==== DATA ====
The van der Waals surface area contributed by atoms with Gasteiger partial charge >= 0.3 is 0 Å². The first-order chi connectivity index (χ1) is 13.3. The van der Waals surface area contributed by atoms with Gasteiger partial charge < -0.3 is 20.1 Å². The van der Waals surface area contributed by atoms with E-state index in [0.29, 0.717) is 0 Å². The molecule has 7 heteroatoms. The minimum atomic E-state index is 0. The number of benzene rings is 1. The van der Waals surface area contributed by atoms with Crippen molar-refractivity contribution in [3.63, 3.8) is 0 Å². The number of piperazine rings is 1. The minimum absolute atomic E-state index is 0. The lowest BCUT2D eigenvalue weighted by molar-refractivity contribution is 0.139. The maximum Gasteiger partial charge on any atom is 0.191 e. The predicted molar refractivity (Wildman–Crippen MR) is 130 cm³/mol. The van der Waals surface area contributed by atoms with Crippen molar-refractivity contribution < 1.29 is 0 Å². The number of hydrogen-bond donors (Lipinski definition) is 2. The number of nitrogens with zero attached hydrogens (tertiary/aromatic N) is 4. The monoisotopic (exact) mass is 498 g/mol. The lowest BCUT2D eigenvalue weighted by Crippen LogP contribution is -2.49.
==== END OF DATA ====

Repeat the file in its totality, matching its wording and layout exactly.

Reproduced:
The van der Waals surface area contributed by atoms with Gasteiger partial charge >= 0.3 is 0 Å². The first-order chi connectivity index (χ1) is 13.3. The van der Waals surface area contributed by atoms with Gasteiger partial charge < -0.3 is 20.1 Å². The van der Waals surface area contributed by atoms with E-state index in [0.29, 0.717) is 0 Å². The molecule has 7 heteroatoms. The minimum atomic E-state index is 0. The number of benzene rings is 1. The van der Waals surface area contributed by atoms with Crippen molar-refractivity contribution in [3.63, 3.8) is 0 Å². The number of piperazine rings is 1. The minimum absolute atomic E-state index is 0. The lowest BCUT2D eigenvalue weighted by molar-refractivity contribution is 0.139. The maximum Gasteiger partial charge on any atom is 0.191 e. The predicted molar refractivity (Wildman–Crippen MR) is 130 cm³/mol. The van der Waals surface area contributed by atoms with Crippen molar-refractivity contribution < 1.29 is 0 Å². The number of hydrogen-bond donors (Lipinski definition) is 2. The number of nitrogens with zero attached hydrogens (tertiary/aromatic N) is 4. The monoisotopic (exact) mass is 498 g/mol. The lowest BCUT2D eigenvalue weighted by Crippen LogP contribution is -2.49.